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Unlikely Cohen Will Make Ballot, Election Lawyer Says

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    NEWSLETTERS

    Scott Lee Cohen says challenges amount to "incumbent protection plan."

    Election lawyer Burt Odelson says he's not a betting man, but he doesn't think Scott Lee Cohen will have enough valid signatures to get on the ballot for governor in November.

    Furthermore, Odelson says established case law effectively negates Cohen from even running.

    "This is a case of what we call a case of 'first impression,'" he said. "If you partook in the primary, you couldn't change parties during the election cycle and switch over to another party."

    Odelson is an expert in election law -- he was hired by the Bush/Cheney campaign during the hanging chad fiasco -- and will be leading the effort to check the validity of signatures submitted by Cohen and another Independent governor hopeful, Bill "Dock" Walls.

    Twenty to 40 volunteers will immediately begin poring over the submitted documents after Monday's 5 p.m. deadline.  Collected signatures will be cross-checked against a primary election database, and those from people who aren't registered voters or those who were signed by someone else will be deemed invalid.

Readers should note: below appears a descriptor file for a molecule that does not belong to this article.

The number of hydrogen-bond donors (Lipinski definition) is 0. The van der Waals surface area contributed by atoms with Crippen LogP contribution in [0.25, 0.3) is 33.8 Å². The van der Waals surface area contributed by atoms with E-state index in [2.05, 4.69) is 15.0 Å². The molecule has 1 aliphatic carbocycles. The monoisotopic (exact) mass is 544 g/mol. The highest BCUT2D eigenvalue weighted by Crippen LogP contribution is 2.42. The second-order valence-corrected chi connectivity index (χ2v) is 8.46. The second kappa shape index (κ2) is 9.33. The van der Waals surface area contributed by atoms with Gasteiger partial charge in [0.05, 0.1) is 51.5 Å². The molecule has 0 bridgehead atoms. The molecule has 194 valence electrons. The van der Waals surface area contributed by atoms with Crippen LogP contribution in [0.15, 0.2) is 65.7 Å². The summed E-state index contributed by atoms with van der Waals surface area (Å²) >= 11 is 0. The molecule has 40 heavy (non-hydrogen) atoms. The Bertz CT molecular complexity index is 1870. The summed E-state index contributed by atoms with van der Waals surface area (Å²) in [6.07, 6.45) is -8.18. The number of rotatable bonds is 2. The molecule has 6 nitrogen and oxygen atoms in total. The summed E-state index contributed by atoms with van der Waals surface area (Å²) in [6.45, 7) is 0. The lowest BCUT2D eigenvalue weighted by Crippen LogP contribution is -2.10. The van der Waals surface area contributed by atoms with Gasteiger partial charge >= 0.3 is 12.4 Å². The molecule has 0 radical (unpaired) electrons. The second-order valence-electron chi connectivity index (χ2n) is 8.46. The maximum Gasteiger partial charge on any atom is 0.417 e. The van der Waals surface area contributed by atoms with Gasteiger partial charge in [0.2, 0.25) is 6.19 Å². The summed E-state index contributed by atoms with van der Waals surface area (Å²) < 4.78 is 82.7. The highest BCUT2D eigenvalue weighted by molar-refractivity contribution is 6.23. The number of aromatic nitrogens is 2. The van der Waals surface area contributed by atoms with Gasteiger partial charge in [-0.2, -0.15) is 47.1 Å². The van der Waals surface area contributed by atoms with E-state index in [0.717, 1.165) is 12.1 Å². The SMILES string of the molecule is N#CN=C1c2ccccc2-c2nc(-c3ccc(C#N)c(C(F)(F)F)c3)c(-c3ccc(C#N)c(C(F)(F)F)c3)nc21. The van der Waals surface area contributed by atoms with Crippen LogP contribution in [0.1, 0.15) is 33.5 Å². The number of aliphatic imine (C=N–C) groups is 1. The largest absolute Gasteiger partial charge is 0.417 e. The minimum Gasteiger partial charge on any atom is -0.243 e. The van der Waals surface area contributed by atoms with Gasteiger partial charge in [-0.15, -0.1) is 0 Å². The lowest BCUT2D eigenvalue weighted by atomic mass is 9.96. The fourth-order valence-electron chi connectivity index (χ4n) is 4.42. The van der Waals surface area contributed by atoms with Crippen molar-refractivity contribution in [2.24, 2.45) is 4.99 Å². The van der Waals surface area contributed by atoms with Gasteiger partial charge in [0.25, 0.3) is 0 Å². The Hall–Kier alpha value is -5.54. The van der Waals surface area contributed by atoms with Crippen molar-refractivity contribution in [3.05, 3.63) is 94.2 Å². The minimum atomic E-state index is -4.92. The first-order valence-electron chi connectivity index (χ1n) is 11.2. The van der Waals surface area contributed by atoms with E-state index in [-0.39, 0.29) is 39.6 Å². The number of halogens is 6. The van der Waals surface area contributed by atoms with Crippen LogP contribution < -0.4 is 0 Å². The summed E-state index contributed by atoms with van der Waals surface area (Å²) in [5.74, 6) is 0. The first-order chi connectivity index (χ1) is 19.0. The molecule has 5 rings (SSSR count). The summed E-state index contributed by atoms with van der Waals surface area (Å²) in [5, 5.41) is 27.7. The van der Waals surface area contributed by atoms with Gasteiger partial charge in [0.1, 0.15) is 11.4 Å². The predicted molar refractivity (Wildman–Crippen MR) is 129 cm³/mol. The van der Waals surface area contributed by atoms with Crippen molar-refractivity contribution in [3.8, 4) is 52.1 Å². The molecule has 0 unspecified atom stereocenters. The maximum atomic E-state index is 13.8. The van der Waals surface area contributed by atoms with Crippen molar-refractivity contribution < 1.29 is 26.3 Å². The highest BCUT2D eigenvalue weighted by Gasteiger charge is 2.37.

But Odelson contends that anyone who voted or took part in the last primary will also be knocked off.  And he said that limitation extends to those collecting signatures: prove the collector is ineligible and all the signatures they've acquired are also deemed invalid. 

    "I would like to know what his reasoning is," Cohen later questioned. "I took the time to research the candidate's handbook for 2010. There was nothing in there stating that. In fact, it clearly, in black and white says that if you signed a position in the primary for a candidate, whether it's Democrat or Republican, you are still able to sign the ballot of an Independent during the General."

    Cohen needs 25,000 valid signatures to get his name on the ballot and says the petition challenge "is nothing short of an incumbent protection plan."

    Odelson admits that having a third-party candidate makes things especially difficult for the candidate trying to hold onto office.

    "I think it always hurts the incumbent, whether it's Pat Quinn or someone else. I think it hurts incumbents whenever you divvy up the Democrat vote or the Republican vote," he said.

    Still, Cohen remains confident.

    "I have overcome many challenges and obstacles in my short political career," he said. "I am very confident I will be on that ballot."